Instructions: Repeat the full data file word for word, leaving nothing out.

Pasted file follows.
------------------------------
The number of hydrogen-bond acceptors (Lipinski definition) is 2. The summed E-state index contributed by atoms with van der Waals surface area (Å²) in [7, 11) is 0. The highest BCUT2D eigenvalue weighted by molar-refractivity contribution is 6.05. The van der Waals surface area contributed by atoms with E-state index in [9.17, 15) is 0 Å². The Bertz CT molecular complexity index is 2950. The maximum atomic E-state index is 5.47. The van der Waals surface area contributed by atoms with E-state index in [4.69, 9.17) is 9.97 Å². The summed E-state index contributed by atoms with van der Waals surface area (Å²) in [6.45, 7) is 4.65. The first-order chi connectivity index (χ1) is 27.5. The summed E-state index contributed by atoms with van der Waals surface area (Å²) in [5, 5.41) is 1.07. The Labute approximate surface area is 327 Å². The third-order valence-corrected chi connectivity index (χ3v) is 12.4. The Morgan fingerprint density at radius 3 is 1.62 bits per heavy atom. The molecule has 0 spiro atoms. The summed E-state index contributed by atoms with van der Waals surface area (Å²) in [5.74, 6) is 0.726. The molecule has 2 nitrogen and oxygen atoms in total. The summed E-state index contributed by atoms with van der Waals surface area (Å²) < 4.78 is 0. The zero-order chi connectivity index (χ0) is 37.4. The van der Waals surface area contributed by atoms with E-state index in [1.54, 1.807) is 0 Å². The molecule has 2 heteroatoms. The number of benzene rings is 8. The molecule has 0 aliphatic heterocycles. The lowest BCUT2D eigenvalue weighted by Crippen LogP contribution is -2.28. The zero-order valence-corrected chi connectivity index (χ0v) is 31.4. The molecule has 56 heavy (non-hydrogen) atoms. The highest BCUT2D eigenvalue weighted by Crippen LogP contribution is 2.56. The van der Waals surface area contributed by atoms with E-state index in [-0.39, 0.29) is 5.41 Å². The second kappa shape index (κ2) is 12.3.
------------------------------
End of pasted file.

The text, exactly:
The number of hydrogen-bond acceptors (Lipinski definition) is 2. The summed E-state index contributed by atoms with van der Waals surface area (Å²) in [7, 11) is 0. The highest BCUT2D eigenvalue weighted by molar-refractivity contribution is 6.05. The van der Waals surface area contributed by atoms with E-state index in [9.17, 15) is 0 Å². The Bertz CT molecular complexity index is 2950. The maximum atomic E-state index is 5.47. The van der Waals surface area contributed by atoms with E-state index in [4.69, 9.17) is 9.97 Å². The summed E-state index contributed by atoms with van der Waals surface area (Å²) in [6.45, 7) is 4.65. The first-order chi connectivity index (χ1) is 27.5. The summed E-state index contributed by atoms with van der Waals surface area (Å²) in [5, 5.41) is 1.07. The Labute approximate surface area is 327 Å². The third-order valence-corrected chi connectivity index (χ3v) is 12.4. The Morgan fingerprint density at radius 3 is 1.62 bits per heavy atom. The molecule has 0 spiro atoms. The summed E-state index contributed by atoms with van der Waals surface area (Å²) in [5.74, 6) is 0.726. The molecule has 2 nitrogen and oxygen atoms in total. The summed E-state index contributed by atoms with van der Waals surface area (Å²) < 4.78 is 0. The zero-order chi connectivity index (χ0) is 37.4. The van der Waals surface area contributed by atoms with E-state index in [1.54, 1.807) is 0 Å². The molecule has 2 heteroatoms. The number of benzene rings is 8. The molecule has 0 aliphatic heterocycles. The lowest BCUT2D eigenvalue weighted by Crippen LogP contribution is -2.28. The zero-order valence-corrected chi connectivity index (χ0v) is 31.4. The molecule has 56 heavy (non-hydrogen) atoms. The highest BCUT2D eigenvalue weighted by Crippen LogP contribution is 2.56. The van der Waals surface area contributed by atoms with E-state index in [-0.39, 0.29) is 5.41 Å². The second kappa shape index (κ2) is 12.3.